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project_2501

macrumors 6502a
Original poster
Jul 1, 2017
669
787
A good set of tests here show that macOS is slower than Linux.

https://www.phoronix.com/scan.php?page=article&item=mac-win-linux2018&num=1

What's the reason? Surely Apple can afford the very best engineers and can better coordinate OS developments better than a fragmented diaspora of volunteer developers of Linux?

Intersting also is that the tests were done on Apple hardware .. so even having the home advantage didn't work for Apple.
 

Fishrrman

macrumors Penryn
Feb 20, 2009
28,732
12,844
As strange as it may sound, I'd like to see someone "take Linux commercial" with a paid release to compete directly with the Mac OS.

Impossible, eh....?
 
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SandboxGeneral

Moderator emeritus
Sep 8, 2010
26,482
10,052
Detroit
One could argue that Red Hat would be the one as a paid distro to compete with macOS, though they are really aimed at the enterprise market.
 

project_2501

macrumors 6502a
Original poster
Jul 1, 2017
669
787
One could argue that Red Hat would be the one as a paid distro to compete with macOS, though they are really aimed at the enterprise market.

and not just the enterprise market but there "headless server" market

they did try a commercial "desktop" and that didn't really work out .. though they do put a lot of investment in the Fedora system which is like a testing / upstream for them.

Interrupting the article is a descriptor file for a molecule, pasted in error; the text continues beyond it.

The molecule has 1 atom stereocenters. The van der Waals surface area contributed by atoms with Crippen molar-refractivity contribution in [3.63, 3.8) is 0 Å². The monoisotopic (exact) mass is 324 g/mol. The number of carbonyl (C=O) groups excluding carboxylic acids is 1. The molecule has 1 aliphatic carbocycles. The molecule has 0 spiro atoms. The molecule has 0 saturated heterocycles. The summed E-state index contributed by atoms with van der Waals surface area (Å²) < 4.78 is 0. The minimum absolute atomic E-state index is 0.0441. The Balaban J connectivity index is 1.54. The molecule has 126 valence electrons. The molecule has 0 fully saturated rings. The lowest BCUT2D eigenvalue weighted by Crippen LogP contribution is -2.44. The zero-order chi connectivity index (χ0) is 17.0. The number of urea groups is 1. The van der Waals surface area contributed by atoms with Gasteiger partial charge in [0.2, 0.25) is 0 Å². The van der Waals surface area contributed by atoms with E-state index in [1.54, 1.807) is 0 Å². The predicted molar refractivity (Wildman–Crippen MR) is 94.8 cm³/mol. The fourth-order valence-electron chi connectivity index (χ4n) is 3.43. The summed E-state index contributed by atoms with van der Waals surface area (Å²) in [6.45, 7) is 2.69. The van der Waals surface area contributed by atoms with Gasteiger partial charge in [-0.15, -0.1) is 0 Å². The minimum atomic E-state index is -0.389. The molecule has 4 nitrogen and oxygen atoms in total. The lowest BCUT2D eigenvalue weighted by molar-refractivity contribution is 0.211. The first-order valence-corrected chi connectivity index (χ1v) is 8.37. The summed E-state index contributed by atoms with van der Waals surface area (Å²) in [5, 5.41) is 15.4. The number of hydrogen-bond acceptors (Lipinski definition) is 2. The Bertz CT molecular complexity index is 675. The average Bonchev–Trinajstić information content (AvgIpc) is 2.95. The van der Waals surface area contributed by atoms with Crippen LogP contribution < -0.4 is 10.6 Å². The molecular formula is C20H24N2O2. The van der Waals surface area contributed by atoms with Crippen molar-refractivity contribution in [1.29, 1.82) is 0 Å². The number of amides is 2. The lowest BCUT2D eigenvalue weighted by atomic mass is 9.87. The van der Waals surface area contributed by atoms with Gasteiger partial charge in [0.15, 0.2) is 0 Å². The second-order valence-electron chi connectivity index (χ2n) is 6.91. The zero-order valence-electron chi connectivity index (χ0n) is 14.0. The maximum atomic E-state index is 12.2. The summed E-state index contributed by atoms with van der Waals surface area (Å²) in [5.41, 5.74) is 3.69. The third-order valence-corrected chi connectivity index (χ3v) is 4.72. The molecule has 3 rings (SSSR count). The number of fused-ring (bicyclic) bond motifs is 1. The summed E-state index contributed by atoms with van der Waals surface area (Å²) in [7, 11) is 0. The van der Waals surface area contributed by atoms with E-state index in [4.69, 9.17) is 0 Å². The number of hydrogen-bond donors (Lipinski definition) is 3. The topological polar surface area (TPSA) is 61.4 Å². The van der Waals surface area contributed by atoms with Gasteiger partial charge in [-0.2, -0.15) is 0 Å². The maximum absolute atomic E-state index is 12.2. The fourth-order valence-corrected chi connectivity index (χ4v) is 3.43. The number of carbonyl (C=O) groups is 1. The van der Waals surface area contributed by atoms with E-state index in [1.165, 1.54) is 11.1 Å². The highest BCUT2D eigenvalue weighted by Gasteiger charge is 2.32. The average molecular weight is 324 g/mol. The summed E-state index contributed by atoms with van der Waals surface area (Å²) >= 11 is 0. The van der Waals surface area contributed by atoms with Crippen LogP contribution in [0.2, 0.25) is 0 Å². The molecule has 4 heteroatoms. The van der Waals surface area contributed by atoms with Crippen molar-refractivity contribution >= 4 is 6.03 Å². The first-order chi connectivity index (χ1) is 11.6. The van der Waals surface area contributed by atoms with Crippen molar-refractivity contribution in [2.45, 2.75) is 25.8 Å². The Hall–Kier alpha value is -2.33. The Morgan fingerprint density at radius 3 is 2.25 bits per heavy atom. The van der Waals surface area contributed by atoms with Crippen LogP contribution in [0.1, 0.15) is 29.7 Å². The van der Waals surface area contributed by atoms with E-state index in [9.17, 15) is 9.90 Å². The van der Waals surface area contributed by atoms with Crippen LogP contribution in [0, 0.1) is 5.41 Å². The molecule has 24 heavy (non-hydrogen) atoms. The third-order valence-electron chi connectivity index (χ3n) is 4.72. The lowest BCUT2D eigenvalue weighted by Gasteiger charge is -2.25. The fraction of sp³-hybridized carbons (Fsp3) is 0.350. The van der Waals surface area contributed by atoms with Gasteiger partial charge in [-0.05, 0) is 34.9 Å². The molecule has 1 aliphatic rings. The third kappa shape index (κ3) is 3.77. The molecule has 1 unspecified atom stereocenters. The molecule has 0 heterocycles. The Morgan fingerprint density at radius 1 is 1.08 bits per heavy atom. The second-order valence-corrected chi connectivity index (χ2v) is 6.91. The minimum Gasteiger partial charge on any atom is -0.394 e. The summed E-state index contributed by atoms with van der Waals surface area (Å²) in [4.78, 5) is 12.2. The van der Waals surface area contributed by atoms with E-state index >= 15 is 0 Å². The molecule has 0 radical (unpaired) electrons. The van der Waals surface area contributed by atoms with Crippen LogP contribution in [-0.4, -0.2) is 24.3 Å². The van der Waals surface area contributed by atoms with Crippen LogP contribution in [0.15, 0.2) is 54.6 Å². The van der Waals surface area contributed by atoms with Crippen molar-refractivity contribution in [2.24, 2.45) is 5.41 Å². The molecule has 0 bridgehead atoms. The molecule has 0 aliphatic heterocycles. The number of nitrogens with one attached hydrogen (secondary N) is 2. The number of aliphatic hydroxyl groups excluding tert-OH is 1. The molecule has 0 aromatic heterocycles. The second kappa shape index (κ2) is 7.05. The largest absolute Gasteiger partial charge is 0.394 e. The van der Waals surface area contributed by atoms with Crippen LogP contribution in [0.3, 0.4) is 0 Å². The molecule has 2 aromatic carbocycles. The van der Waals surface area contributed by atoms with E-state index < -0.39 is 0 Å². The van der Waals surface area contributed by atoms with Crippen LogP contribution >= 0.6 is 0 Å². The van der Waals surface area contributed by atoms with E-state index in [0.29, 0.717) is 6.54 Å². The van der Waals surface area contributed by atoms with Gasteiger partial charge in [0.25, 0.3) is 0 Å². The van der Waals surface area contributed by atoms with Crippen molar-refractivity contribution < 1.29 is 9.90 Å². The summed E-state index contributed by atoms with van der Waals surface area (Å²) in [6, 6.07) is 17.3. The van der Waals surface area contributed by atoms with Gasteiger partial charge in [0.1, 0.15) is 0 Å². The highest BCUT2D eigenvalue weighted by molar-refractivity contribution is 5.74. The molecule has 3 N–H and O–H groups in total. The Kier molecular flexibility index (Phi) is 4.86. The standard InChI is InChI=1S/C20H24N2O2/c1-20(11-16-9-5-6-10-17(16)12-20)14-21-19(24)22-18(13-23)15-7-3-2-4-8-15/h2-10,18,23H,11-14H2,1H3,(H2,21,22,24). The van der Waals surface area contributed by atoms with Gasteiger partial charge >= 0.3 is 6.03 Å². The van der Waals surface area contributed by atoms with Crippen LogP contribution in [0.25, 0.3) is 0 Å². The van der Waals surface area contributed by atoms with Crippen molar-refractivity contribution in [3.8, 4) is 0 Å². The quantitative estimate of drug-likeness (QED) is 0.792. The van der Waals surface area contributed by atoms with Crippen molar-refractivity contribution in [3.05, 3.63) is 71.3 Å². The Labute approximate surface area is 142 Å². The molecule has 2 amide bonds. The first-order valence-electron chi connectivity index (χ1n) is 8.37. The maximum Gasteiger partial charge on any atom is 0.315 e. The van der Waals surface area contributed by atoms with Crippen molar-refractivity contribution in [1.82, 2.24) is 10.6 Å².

Ubuntu and Dell worked closely and you can buy supported Dell laptops with Ubuntu .. and long term support is 5 years I believe. That's been going for several years now.

Here's a "best supported linux laptop 2018" list: https://www.techradar.com/news/best-linux-laptops-of-2018

I love open source and have done for 25 years. The problem for me us that key apps are missing in the quality I need them. It is apps like Affinity Designer, and long battery life, and the really superb MacBook trackpad .. that keep me on the apple ecosystem.
 
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Reverend Benny

macrumors 6502a
Apr 28, 2017
862
644
Europe
I wonder if the Linux distro that was a notch quicker than Mac OS has the same functionality, software, protection level as in as the Mac OS has.
Thinking of all from protection of malware/antivirus to full functionality of the track pad and apps.

And in terms of faster, faster how, faster using the GPU, CPU, Opening office apps, browsing the web?
 
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project_2501

macrumors 6502a
Original poster
Jul 1, 2017
669
787
I wonder if the Linux distro that was a notch quicker than Mac OS has the same functionality, software, protection level as in as the Mac OS has.
Thinking of all from protection of malware/antivirus to full functionality of the track pad and apps.

And in terms of faster, faster how, faster using the GPU, CPU, Opening office apps, browsing the web?

The security record of the mainstream linux distributions is probably the best in the industry - better than Windows and MacOS. This is due to 3 main factors - the UNIX security model which macOS shares, the open source community meaning more people are looking at the code and there is no incentive to hide security issues, and the speed of development/change. I speak as someone who worked on security in major organisations (many thousand employees).

The microbenchmarks for linux have always been better than MacOS - and that goes back many years. But for most users, the difference isn't very noticeable.

What users do notice is other things - like the quality of the trackpad, the battery length, the quality of the display .. all of these are hardware related and hardware-OS integrations .. which are far superior to many other systems, windows or linux. And pf course availability of apps. That's why Apple does well.

if you're doing calculations you don't need a keyboard - you need a server - which is why linux pretty much dominates that segment.
 

macintoshmac

Suspended
May 13, 2010
6,089
6,992